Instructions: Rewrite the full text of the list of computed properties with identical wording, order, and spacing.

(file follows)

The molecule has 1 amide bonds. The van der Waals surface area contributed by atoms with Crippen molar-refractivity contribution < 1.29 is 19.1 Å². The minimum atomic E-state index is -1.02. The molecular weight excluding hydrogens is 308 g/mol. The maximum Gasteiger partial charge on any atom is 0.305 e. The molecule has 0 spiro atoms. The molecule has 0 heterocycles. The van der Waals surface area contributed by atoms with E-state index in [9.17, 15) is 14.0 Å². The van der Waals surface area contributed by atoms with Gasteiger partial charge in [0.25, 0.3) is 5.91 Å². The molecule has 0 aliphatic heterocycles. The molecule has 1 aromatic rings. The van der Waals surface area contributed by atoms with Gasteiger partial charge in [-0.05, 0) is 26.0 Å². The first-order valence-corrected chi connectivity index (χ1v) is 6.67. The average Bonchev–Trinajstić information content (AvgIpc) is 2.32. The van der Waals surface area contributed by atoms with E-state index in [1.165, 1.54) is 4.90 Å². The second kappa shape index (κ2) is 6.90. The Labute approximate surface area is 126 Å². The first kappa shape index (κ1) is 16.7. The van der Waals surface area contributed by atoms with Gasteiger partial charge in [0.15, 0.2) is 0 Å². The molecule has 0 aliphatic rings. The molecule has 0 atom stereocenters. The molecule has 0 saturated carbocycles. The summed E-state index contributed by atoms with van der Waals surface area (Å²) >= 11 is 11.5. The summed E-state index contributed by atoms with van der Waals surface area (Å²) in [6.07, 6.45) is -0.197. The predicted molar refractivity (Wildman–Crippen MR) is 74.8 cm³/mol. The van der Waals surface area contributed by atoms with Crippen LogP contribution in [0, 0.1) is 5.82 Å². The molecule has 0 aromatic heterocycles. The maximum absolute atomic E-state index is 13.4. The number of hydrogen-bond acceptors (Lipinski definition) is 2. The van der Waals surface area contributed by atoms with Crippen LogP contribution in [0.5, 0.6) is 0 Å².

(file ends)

The molecule has 1 amide bonds. The van der Waals surface area contributed by atoms with Crippen molar-refractivity contribution < 1.29 is 19.1 Å². The minimum atomic E-state index is -1.02. The molecular weight excluding hydrogens is 308 g/mol. The maximum Gasteiger partial charge on any atom is 0.305 e. The molecule has 0 spiro atoms. The molecule has 0 heterocycles. The van der Waals surface area contributed by atoms with E-state index in [9.17, 15) is 14.0 Å². The van der Waals surface area contributed by atoms with Gasteiger partial charge in [0.25, 0.3) is 5.91 Å². The molecule has 0 aliphatic heterocycles. The molecule has 1 aromatic rings. The van der Waals surface area contributed by atoms with Gasteiger partial charge in [-0.05, 0) is 26.0 Å². The first-order valence-corrected chi connectivity index (χ1v) is 6.67. The average Bonchev–Trinajstić information content (AvgIpc) is 2.32. The van der Waals surface area contributed by atoms with E-state index in [1.165, 1.54) is 4.90 Å². The second kappa shape index (κ2) is 6.90. The Labute approximate surface area is 126 Å². The first kappa shape index (κ1) is 16.7. The van der Waals surface area contributed by atoms with Gasteiger partial charge in [0.15, 0.2) is 0 Å². The molecule has 0 aliphatic rings. The molecule has 0 atom stereocenters. The molecule has 0 saturated carbocycles. The summed E-state index contributed by atoms with van der Waals surface area (Å²) >= 11 is 11.5. The summed E-state index contributed by atoms with van der Waals surface area (Å²) in [6.07, 6.45) is -0.197. The predicted molar refractivity (Wildman–Crippen MR) is 74.8 cm³/mol. The van der Waals surface area contributed by atoms with Crippen LogP contribution in [0, 0.1) is 5.82 Å². The molecule has 0 aromatic heterocycles. The maximum absolute atomic E-state index is 13.4. The number of hydrogen-bond acceptors (Lipinski definition) is 2. The van der Waals surface area contributed by atoms with Crippen LogP contribution in [0.5, 0.6) is 0 Å².